The 2018 Florida legislature’s regular session is finished for 2018. Several new laws affecting real estate investors have gone into effect and some additional constitutional amendments will be on the November ballot for the people to vote on. Here is a brief summary of what happened and my non-lawyerly understanding of what these laws entail.
CS/HB 935. This is a revision to Chapter 494, Florida Statutes regarding mortgage brokers and lenders. The law was amended to define the terms “hold himself or herself out to the public as being in the mortgage lending business.” The definition goes into great detail including describing advertising methods, business cards, solicitations in front of an audience, having a commercial office, etc. The law also gives an exemption to the licensing requirement if it involves a “business purpose loan.” In general if you are brokering or lending mortgage money on a 1-to-4 family property and the loan is to an owner occupant, then you need to be licensed. But definitely confirm with your own legal counsel whether or not you need a license before you start loaning out any money. This law has been signed by the Florida governor and goes into effect on July 1, 2019.
CS/HB 7087. This is a reduction of the business rent sales tax. As far as I know, Florida is the only state in the country that charges a sales tax on commercial tenants’ leases. This tax was reduced slightly already in 2017 and this law reduces the tax yet further. The new sales tax rate on commercial tenants’ leases will be 5.7% of the gross rent. This law has been signed by the Florida governor and goes into effect on January 1, 2019.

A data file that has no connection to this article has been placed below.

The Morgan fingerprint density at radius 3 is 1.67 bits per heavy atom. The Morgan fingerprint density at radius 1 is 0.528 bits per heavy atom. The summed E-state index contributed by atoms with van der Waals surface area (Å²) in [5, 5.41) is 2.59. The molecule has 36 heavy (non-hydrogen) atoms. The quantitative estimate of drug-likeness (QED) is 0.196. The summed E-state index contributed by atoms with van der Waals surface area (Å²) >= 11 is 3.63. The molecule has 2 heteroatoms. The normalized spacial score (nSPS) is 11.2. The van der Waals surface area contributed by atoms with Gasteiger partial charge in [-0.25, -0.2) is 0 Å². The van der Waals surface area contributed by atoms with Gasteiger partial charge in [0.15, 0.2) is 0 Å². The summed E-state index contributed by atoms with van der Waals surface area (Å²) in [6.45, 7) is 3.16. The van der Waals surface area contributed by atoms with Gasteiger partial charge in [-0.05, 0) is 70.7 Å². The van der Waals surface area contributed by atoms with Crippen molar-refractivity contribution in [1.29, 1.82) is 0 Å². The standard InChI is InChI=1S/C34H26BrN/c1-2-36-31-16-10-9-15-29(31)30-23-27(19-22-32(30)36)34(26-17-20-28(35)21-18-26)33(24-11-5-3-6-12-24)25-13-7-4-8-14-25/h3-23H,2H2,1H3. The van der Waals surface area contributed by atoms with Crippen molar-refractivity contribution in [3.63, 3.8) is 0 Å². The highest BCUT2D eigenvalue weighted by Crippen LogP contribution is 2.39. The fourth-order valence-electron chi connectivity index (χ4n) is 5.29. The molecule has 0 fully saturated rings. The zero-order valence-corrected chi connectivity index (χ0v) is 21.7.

CS/HB 1011. This is an amendment to the homeowner’s insurance laws to provide clear disclosures (supposedly) that if a homeowner wants to have flood insurance that they must get that under a separate flood insurance policy issued by F.E.M.A. through the federal government. This law has been signed by the Florida governor and goes into effect on January 1, 2019.
CS/HB 631. This law combines much of the ejectment and unlawful detainer statutes. If you are involved in tax deed, foreclosure auctions, or similar situations, you should read through these changes thoroughly to grasp the changes regarding removing an unwanted occupant from your property. This law has been signed by the Florida governor and goes into effect on July 1, 2018.
CS/HB 1383. This law makes some significant changes to the whole tax deed process from application, to auction, to obtaining the surplus funds. It has not yet been signed by the governor (as of late March when I am writing this) but would go into effect on July 1, 2018.
Proposed Amendment #1. This would raise the Florida homestead tax exemption an additional $25,000 for properties valued at $125,000 or higher.
Proposed Amendment #2. This would make permanent the 10% cap on annual valuation increases on non-homestead properties (i.e. rental and commercial properties). The current cap is set to expire on January 1, 2019.
Proposed Amendment #5. This would require a 2/3 vote in both the Florida House and Florida Senate before any new or increased taxes and fees can be passed into law.
There were two bills that we were monitoring that ended up failing to pass. CS/HB 1077 regarding open and expired permits failed to pass. Also CS/HB 1400 regarding regulation of vacation rentals failed to pass.
You can read the full text of all these bills/laws at: https://www.flsenate.gov/ .
You can read the full text of the proposed November constitutional amendments at: http://dos.elections.myflorida.com/initiatives/ .
As always please consult your own legal counsel, if you have questions or concerns about any of these new laws.